We were at Pointe Santo de Sanibel, on West Gulf Drive, this afternoon. I noticed on the drive over, clouds seemed to be headed our way, from the mainland.
As we approached the end of a building; No-see-ums were already congregating to attack the first person to pass this way. And....that was us! Eeek! But, I had to go on, there was a photo op in the making.
As we stepped onto the beach, an Osprey flew over carrying a fish he was, no doubt, planning to have for dinner.
Looking straight out over the Gulf, I could see rain coming down.
Walking across the beach, I could hear thunder in the distance. The temperature was 93 and humidity 81%, the air felt thick enough to cut with a knife. Then I looked up to see a monster cloud. (I just noticed it looks like a big crab, looking down at those people. :)
After walking on the beach for just a short distance, the thunder was getting louder and there were streaks of lightning getting nearer.
There were still a lot of people out in the water fishing, looking for shells, or swimming. Not one of them seemed to be at all concerned about an approaching thunderstorm.
After checking around for shells and not seeing anything but broken pieces, we took a few pictures and began walking off the beach. Hearing thunder and lightning again, I turned to look, and there was the edge of the storm, very near. Still no one was making any effort to get out of the water or even looking at the threatening clouds.
My Momma told me, "If thunder roars, go indoors; nowhere outside is safe"! And indoors, is where I was heading! I also remember I am supposed to stay inside for 30minutes after the last clap of thunder. :)
Just a quick run past the trees, through the No-see-ums, and we were heading for home! It started raining just after we left. It rained less than an hour and we got around a 1/8th of an inch. Not much, considering all the noise.
I thought almost everyone knew how dangerous lightning is. But, maybe not!
There are an estimated 16 million thunderstorms, around the world, each year. In the US, Florida ranks first, with a 100 thunderstorm days annually. With that thought in mind, I think it could be beneficial for each of us to read these lightning safety precautions again. I know I read a couple of things that I had forgotten. And...no...it isn't because of old age. I think Momma just failed to stress those enough. :)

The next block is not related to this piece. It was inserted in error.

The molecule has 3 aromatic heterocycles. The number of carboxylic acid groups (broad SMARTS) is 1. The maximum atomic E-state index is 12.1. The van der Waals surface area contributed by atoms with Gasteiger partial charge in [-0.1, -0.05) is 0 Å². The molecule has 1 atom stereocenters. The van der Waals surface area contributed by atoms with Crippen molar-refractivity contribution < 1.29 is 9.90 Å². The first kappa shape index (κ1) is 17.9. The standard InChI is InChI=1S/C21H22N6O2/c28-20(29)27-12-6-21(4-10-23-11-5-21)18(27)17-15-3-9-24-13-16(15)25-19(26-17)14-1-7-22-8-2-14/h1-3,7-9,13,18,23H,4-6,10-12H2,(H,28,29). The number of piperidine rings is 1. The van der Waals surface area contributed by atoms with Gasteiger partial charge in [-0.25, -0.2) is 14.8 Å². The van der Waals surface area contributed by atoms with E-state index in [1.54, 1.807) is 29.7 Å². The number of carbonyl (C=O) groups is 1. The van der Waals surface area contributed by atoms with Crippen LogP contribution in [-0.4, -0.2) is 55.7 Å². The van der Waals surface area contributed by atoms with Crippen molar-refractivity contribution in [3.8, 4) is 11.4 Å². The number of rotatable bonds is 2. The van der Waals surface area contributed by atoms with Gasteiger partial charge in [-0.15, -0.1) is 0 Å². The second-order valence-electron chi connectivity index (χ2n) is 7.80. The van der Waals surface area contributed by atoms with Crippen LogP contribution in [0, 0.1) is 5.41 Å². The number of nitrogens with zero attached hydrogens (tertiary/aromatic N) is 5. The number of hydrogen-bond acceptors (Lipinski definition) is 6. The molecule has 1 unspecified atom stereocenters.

Here are some tips from the Federal Emergency Management Agency:
Lightning Safety Tips for Inside the Home
•Avoid contact with corded phones
•Avoid contact with electrical equipment or cords. If you plan to unplug any electronic equipment, do so well before the storm arrives.
•Avoid contact with plumbing. Do not wash your hands, do not take a shower, do not wash dishes, and do not do laundry.
•Stay away from windows and doors, and stay off porches.
•Do not lie on concrete floors and do not lean against concrete walls.
The following are guidelines for what you should do if a thunderstorm is likely in your area:
•Postpone outdoor activities.
•Get inside a home, building, or hard top automobile (not a convertible). Although you may be injured if lightning strikes your car, you are much safer inside a vehicle than outside.
•Remember, rubber-soled shoes and rubber tires provide NO protection from lightning. However, the steel frame of a hard-topped vehicle provides increased protection if you are not touching metal.
•Secure outdoor objects that could blow away or cause damage.
•Shutter windows and secure outside doors. If shutters are not available, close window blinds, shades, or curtains.
•Avoid showering or bathing. Plumbing and bathroom fixtures can conduct electricity.
•Use a corded telephone only for emergencies. Cordless and cellular telephones are safe to use.
•Unplug appliances and other electrical items such as computers and turn off air conditioners. Power surges from lightning can cause serious damage.
•Use your battery-operated NOAA Weather Radio for updates from local officials.
Avoid the following:
•Natural lightning rods such as a tall, isolated tree in an open area.
•Hilltops, open fields, the beach, or a boat on the water.
•Isolated sheds or other small structures in open areas.
•Anything metal; tractors, farm equipment, motorcycles, golf carts, golf clubs, and bicycles.